Mr Enoch Teye Mensah, Minster of Water Resources, Works and Housing, on Thursday noted that the demand for water in the urban areas has outstripped supply.
This is as a result of uncontrolled human settlement, encroachment on head works and vandalising of water assets.
Taking his turn at the meet the press series in Accra, he said most of the water infrastructure in the country is more than 40 years and designed for population far less than the current figures.
“For example the Kpong Water system was designed in 1965 to serve about 500,000 living in Accra and Tema. No major rehabilitation was carried out on the facility until the early 1970s and 90s, “he said.
Mr Mensah said in recent years government had undertaken a number of projects to improve delivery of safe and affordable water to the urban areas.
He said from 2009 to date, government had secured a combination of loans and grants in the sum of $1.4 billion and also contributed an amount of GH¢6.4 million from the national budget to ensure that the supply gap is effectively managed within a planning horizon of 2025.
He said the Kpong water supply expansion project, which would serve Dodowa, Adenta, Madina, Kwabenya Ashongman, North East and West Legon, Ashaley Botwe and its environs in the Greater Accra Region is being carried out at the cost of $273 million with funding from government and the China Exim Bank.
The Accra Tema Metropolitan Area rural water supply project, will inject an additional production of 9.24 million gallons of water per day whilst 84.33km of transmission pipelines will be laid.
Water reservoirs will also be constructed at Adukrom, Dodowa Atimpoku and Akorley whilst two additional clarifiers are under construction to beef up the four available at the Weija Treatment Plant.
The treatment plant which has its intake from the Densu River has been boosted with some major additional facilities to enhance its performance and is expected to pump a total of 54 million gallons daily to targeted areas.
“In view of the current water supply challenges facing Accra-Tema Metropolitan Area, which includes communities along the road from Tantra Hill to Nsawam, the expansion and rehabilitation of the water supply project will release excess capacity which will improve water supply to other parts of Accra.
“The project will build a new treatment plant with a capacity of 1.7 million gallons per day and rehabilitate the existing 792,000 capacity treatment plant to its installed capacity. This will include laying of new transmission pipeline with a 3.5km primary distribution extension.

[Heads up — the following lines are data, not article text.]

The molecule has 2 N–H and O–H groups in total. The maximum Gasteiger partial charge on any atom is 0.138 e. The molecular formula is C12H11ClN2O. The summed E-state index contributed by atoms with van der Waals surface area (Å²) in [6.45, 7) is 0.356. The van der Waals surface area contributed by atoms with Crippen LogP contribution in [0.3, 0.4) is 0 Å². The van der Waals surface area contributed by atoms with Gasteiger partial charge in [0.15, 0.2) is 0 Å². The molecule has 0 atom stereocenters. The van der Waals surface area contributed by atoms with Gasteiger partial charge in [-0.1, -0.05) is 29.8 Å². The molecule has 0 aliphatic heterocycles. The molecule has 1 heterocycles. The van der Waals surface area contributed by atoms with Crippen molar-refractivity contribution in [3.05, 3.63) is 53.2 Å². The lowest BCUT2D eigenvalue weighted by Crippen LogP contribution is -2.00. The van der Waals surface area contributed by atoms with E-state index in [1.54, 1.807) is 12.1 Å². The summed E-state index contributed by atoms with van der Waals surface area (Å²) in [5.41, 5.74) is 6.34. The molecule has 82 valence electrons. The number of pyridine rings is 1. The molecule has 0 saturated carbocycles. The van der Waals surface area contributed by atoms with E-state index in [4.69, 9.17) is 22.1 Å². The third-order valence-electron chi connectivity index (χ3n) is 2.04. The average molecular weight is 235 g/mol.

“This project is expected to be completed by October, 2013 and it is at a cost of $14 million.”
The Akwatia Water Supply Project will provide a new treatment plant to supply two million gallons of water per day at a cost of $62 million.
Mr Mensah said the Sustainable Rural Water and Sanitation Project is being funded by the IDA/World Bank, with an amount of $75 million for five year period spanning 2010-2015.
The project is targeting the improvement of access to water and sanitation for 600,000 people in the Upper West, Upper East, Northern, Brong Ahafo, Central and Western Regions.
The expected output of the project are is the construction of 1,200 bore holes, rehabilitation of 400 old bore holes in Northern Region and provision of 40 limited mechanised water facilities and small town systems.
Touching on Peri-Urban, Rural and Small Towns Water and Sanitation Project in the Brong Ahafo Region, he explained that the 2008-2012 potable water supply and sanitation project aims at improving access to sustainable water and sanitation services for 300,000 people in the 22 Districts at the cost of
€18.6 million secured from Agence Française de Developpement comprising €17 million credit and€1.6 million grant.
The Water and Sanitation Project under the Local Services Delivery and Governance Programme will target Volta, Northern, Eastern, Central and Greater Accra Regions.
The main objective of the project is to improve access to water and sanitation services and support capacity building for about 264,000 people and 100 institutions.
Another project named the COCOBOD Borehole Project would drill 3,000 solar powered hand pump boreholes in specific regions in the country and will be designed and implemented in three phases over a period of three years.
Mr Mensah said hand pump installation is on-going in all regions and so far a total of 1020 of the drilled 1,120 boreholes have been fitted with solar operated hand pumps.
It is expected that COCOBOD will provide additional funds in 2013 for the next batch of boreholes. GNA